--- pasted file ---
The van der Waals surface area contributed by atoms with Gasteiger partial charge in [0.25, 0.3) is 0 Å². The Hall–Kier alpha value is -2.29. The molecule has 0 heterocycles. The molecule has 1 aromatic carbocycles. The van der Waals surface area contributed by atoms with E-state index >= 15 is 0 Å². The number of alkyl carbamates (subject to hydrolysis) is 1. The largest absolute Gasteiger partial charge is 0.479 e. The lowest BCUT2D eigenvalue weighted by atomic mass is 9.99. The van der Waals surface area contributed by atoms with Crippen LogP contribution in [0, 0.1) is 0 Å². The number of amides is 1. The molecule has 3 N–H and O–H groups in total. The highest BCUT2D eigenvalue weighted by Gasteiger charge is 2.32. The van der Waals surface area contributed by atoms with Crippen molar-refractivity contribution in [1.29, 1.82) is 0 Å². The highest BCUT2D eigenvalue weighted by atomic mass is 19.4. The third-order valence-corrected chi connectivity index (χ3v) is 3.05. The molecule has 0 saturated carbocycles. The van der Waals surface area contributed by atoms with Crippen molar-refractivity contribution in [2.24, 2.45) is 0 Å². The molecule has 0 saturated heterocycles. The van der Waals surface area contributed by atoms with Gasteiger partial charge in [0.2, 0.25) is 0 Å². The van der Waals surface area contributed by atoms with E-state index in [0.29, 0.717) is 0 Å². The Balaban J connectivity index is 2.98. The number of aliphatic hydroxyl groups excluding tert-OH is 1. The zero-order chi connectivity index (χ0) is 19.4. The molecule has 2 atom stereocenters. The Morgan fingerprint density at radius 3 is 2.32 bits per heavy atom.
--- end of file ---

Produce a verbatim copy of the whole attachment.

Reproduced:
The van der Waals surface area contributed by atoms with Gasteiger partial charge in [0.25, 0.3) is 0 Å². The Hall–Kier alpha value is -2.29. The molecule has 0 heterocycles. The molecule has 1 aromatic carbocycles. The van der Waals surface area contributed by atoms with E-state index >= 15 is 0 Å². The number of alkyl carbamates (subject to hydrolysis) is 1. The largest absolute Gasteiger partial charge is 0.479 e. The lowest BCUT2D eigenvalue weighted by atomic mass is 9.99. The van der Waals surface area contributed by atoms with Crippen LogP contribution in [0, 0.1) is 0 Å². The number of amides is 1. The molecule has 3 N–H and O–H groups in total. The highest BCUT2D eigenvalue weighted by Gasteiger charge is 2.32. The van der Waals surface area contributed by atoms with Crippen molar-refractivity contribution in [1.29, 1.82) is 0 Å². The highest BCUT2D eigenvalue weighted by atomic mass is 19.4. The third-order valence-corrected chi connectivity index (χ3v) is 3.05. The molecule has 0 saturated carbocycles. The van der Waals surface area contributed by atoms with Crippen molar-refractivity contribution in [2.24, 2.45) is 0 Å². The molecule has 0 saturated heterocycles. The van der Waals surface area contributed by atoms with Gasteiger partial charge in [0.2, 0.25) is 0 Å². The van der Waals surface area contributed by atoms with E-state index in [0.29, 0.717) is 0 Å². The Balaban J connectivity index is 2.98. The number of aliphatic hydroxyl groups excluding tert-OH is 1. The zero-order chi connectivity index (χ0) is 19.4. The molecule has 2 atom stereocenters. The Morgan fingerprint density at radius 3 is 2.32 bits per heavy atom.